Mercury's Surface Looks Young


NASA's Messenger spacecraft mission to Mercury has given scientists the opportunity to learn more about the properties of the solar system's innermost planet. After supposedly billions of years since its formation, the planet should be dead, or geologically inactive. New data from Messenger, however, show that Mercury remains active and is still generating surface features.

Before the Messenger data acquisition, astronomers observed that the sunny side of Mercury is hot enough to melt lead, and like other rocky objects in the solar system, many craters pockmark the planet's surface. In early 2011, Messenger carefully maneuvered into orbit and took photographs with unprecedented detail.

Images of the planet's surface revealed unusual, irregularly shaped hollows or depressions with rounded edges that were comprised of material so bright that many showed "high reflectance halos." Researchers hadn't expected to find such highly reflective features, which "appear fresh and lack superposed impact craters, implying that they are relatively young," according to the report published in Science.1

The study authors evaluated several possible causes for these fresh-looking features and ultimately described the most likely explanation as outgassing of volatile material from below the planet surface.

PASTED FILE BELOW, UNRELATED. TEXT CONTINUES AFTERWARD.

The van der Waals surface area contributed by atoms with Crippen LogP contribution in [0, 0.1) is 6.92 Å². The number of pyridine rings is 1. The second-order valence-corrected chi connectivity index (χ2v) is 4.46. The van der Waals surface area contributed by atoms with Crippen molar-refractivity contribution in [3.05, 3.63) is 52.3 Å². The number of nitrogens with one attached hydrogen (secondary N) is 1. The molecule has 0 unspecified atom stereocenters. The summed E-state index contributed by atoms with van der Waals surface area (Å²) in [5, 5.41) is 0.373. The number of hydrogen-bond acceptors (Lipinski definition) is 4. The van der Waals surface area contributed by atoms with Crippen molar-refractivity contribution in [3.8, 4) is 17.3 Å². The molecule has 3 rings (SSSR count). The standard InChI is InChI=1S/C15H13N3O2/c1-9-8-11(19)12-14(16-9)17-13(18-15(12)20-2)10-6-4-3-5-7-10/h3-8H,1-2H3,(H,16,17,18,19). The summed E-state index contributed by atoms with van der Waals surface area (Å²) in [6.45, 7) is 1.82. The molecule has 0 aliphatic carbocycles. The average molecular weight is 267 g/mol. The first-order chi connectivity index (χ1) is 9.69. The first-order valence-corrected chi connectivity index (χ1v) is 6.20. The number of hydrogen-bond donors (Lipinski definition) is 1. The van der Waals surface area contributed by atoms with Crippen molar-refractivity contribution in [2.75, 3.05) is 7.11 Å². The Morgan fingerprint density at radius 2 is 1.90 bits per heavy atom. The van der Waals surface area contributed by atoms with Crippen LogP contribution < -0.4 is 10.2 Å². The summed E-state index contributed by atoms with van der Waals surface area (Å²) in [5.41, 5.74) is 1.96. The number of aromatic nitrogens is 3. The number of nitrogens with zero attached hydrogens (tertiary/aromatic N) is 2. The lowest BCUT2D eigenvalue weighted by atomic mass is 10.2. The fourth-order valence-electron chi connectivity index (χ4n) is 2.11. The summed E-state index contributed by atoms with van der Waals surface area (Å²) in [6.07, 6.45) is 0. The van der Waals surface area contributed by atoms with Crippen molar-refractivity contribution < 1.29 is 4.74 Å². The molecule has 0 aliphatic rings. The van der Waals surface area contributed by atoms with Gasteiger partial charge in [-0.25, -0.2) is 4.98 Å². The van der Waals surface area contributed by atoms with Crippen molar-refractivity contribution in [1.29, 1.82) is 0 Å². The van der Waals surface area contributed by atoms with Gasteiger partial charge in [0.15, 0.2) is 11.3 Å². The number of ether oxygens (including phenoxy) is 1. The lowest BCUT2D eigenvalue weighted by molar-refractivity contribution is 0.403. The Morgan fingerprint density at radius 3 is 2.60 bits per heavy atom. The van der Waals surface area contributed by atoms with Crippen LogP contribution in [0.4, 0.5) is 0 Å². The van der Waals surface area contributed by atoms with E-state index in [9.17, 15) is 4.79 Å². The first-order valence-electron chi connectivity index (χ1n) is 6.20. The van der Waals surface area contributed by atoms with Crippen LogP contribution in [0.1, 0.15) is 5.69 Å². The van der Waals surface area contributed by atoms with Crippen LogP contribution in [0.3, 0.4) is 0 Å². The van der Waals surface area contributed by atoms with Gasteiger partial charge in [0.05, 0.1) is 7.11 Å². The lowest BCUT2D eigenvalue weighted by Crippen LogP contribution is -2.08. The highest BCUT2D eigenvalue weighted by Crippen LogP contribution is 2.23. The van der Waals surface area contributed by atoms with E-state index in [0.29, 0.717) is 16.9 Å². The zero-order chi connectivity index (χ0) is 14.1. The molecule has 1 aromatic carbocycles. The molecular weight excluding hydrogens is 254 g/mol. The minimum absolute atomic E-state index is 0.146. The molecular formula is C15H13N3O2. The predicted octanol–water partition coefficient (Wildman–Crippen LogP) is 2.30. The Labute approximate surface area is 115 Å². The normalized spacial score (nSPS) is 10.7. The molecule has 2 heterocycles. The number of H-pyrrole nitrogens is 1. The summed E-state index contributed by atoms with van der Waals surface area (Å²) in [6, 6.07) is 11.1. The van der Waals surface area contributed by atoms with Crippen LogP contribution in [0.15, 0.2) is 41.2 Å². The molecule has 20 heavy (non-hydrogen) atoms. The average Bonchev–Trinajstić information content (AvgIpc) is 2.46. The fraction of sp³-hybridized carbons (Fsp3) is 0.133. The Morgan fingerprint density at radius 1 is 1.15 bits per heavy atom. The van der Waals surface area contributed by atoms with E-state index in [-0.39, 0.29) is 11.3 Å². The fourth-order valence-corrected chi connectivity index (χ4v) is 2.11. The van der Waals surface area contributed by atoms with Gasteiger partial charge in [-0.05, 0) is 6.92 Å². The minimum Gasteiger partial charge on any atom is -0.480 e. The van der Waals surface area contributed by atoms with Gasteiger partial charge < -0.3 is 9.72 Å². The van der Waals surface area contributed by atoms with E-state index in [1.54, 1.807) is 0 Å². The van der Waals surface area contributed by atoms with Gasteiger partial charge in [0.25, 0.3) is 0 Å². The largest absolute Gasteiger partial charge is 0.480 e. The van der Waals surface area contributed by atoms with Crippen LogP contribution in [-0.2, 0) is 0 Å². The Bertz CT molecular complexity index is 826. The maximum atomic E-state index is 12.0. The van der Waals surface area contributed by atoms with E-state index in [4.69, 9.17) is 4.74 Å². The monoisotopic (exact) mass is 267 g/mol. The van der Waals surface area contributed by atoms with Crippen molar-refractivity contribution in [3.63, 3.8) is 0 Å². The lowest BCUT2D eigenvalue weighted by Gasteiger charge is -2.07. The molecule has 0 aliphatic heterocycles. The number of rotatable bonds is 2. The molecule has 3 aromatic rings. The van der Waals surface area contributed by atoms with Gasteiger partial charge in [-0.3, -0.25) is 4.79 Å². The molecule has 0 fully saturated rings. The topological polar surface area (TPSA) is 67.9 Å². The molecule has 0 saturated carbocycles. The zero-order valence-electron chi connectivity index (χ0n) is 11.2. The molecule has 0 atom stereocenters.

Of course, this conclusion only prompted new questions. How did Mercury obtain volatile chemicals in the first place, especially since its proximity to the sun should have burned them all off when the planet was supposedly forming? And, assuming they somehow did form, why would any such materials stay put for billions of years? After all, they're volatile. And how, after billions of years, does the planet still have the energy to expel the volatile-containing material through the planet's crust?

But if Mercury was created, then its volatile and non-volatile constituents would have been formed on purpose. And if Mercury was created only thousands of years ago, as the Bible clearly indicates, then it could easily have plenty of residual energy.

The study authors wrote, "Mercury is a small rocky-metal world whose internal geological activity was generally thought to have ended long ago. The presence of potentially recent surface modification implies that Mercury's nonimpact geological evolution may still be ongoing."1

Mercury's active geology is the exact opposite of long-age predictions—but it is just what one would expect if Mercury is only thousands of years old.

Reference

  1. Blewett, D. T. et al. 2011. Hollows on Mercury: MESSENGER Evidence for Geologically Recent Volatile-Related Activity. Science. 333 (6051): 1856-1859.

Image credit: NASA

* Mr. Thomas is Science Writer at the Institute for Creation Research.

Article posted on October 24, 2011.